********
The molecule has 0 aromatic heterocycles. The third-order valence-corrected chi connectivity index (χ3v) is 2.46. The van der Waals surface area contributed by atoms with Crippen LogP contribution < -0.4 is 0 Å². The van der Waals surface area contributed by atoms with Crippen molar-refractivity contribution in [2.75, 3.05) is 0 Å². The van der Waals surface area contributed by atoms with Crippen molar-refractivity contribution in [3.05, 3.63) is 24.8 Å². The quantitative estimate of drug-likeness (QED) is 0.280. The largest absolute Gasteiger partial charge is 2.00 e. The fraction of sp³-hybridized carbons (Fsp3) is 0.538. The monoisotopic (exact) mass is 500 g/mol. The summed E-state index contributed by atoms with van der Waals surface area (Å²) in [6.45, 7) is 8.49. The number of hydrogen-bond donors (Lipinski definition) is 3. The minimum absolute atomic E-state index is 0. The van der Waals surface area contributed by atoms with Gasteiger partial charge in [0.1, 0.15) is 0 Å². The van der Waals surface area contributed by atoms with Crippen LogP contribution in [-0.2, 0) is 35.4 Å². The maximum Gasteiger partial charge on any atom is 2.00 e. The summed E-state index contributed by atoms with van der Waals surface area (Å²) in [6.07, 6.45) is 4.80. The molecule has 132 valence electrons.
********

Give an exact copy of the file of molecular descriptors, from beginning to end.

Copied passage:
The molecule has 0 aromatic heterocycles. The third-order valence-corrected chi connectivity index (χ3v) is 2.46. The van der Waals surface area contributed by atoms with Crippen LogP contribution < -0.4 is 0 Å². The van der Waals surface area contributed by atoms with Crippen molar-refractivity contribution in [2.75, 3.05) is 0 Å². The van der Waals surface area contributed by atoms with Crippen molar-refractivity contribution in [3.05, 3.63) is 24.8 Å². The quantitative estimate of drug-likeness (QED) is 0.280. The largest absolute Gasteiger partial charge is 2.00 e. The fraction of sp³-hybridized carbons (Fsp3) is 0.538. The monoisotopic (exact) mass is 500 g/mol. The summed E-state index contributed by atoms with van der Waals surface area (Å²) in [6.45, 7) is 8.49. The number of hydrogen-bond donors (Lipinski definition) is 3. The minimum absolute atomic E-state index is 0. The van der Waals surface area contributed by atoms with Gasteiger partial charge in [0.1, 0.15) is 0 Å². The van der Waals surface area contributed by atoms with Crippen LogP contribution in [-0.2, 0) is 35.4 Å². The maximum Gasteiger partial charge on any atom is 2.00 e. The summed E-state index contributed by atoms with van der Waals surface area (Å²) in [6.07, 6.45) is 4.80. The molecule has 132 valence electrons.